Indian Journal of Ophthalmology

ORIGINAL ARTICLE
Year
: 1984  |  Volume : 32  |  Issue : 5  |  Page : 343--346

Senile macular degeneration in Northern India


IS Jain, P Prasad, Amod Gupta, Jagat Ram, SP Dhir 
 Department of Ophthalmology, Postgraduate Institute of Medical Education and Research, Chandigarh, India

Correspondence Address:
I S Jain
Department of Ophthalmology, Postgraduate Institute of Medical Education and Research, Chandigarh
India




How to cite this article:
Jain I S, Prasad P, Gupta A, Ram J, Dhir S P. Senile macular degeneration in Northern India.Indian J Ophthalmol 1984;32:343-346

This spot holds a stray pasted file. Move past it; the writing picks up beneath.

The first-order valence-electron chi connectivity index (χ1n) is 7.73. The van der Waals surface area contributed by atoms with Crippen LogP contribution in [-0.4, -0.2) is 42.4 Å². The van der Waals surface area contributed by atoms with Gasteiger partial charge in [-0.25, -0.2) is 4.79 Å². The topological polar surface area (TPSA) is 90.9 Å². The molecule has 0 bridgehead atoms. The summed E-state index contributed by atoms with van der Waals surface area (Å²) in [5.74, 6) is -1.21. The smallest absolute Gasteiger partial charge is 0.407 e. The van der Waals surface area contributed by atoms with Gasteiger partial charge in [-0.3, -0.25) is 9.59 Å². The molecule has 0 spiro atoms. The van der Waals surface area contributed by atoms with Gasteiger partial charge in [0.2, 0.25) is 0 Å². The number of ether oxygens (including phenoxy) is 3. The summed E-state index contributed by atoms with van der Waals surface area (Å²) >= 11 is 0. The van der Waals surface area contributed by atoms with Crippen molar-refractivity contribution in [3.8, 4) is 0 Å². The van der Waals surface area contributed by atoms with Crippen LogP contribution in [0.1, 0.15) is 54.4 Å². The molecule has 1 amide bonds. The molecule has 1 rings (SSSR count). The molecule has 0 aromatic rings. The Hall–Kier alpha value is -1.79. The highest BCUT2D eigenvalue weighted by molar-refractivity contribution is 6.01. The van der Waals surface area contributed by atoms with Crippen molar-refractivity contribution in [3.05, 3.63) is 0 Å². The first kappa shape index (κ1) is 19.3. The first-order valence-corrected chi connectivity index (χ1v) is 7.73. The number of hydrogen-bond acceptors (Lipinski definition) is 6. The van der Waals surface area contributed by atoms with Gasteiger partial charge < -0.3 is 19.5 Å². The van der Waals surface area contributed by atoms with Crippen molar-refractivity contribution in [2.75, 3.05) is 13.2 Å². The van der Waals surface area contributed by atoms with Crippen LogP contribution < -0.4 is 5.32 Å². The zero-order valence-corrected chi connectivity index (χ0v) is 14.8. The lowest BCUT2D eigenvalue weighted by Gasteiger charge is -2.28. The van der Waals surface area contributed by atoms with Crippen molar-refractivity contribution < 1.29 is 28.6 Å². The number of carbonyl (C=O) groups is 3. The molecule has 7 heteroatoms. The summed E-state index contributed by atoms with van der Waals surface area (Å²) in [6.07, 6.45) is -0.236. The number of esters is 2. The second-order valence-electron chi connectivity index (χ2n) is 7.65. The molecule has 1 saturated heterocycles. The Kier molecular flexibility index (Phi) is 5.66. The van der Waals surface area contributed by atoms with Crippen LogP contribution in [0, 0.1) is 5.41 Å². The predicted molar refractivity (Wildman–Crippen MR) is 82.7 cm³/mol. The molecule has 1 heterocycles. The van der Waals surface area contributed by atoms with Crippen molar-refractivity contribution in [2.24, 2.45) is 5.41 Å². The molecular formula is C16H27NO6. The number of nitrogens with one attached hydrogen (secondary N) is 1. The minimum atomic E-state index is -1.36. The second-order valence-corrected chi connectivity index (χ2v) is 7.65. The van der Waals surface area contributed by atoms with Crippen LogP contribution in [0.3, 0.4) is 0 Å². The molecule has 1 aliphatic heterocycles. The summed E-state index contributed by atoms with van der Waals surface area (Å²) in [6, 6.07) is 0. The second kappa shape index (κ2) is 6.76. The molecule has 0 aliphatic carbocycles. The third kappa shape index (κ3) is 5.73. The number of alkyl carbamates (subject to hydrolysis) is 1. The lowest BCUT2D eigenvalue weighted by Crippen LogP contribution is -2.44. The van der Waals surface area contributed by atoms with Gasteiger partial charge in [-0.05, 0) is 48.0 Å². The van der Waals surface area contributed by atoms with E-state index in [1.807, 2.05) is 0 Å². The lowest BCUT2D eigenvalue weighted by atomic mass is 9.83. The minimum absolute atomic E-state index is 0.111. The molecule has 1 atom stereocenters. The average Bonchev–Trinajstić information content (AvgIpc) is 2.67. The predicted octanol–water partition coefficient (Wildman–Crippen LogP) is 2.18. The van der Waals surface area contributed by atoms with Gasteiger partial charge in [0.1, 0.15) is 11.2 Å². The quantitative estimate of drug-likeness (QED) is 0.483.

How to cite this URL:
Jain I S, Prasad P, Gupta A, Ram J, Dhir S P. Senile macular degeneration in Northern India. Indian J Ophthalmol [serial online] 1984 [cited 2021 Sep 22 ];32:343-346
Available from: https://www.ijo.in/text.asp?1984/32/5/343/27507


Full Text

Senile macular degeneration (SMD) is an age related process accounting for consider­able visual loss in older people. Prevalence of SMD has been variably reported as 8.8% and 29.3%.[1],[2] However, it has been considered a rarity amongst the coloured races.[3] Although primarily degenerative in nature, systemic and local risk factors have been incriminated.[4],[5],[6] Both these facts prompted us to undertake a study of SMD in the North Indian Population.

 MATERIALS AND METHODS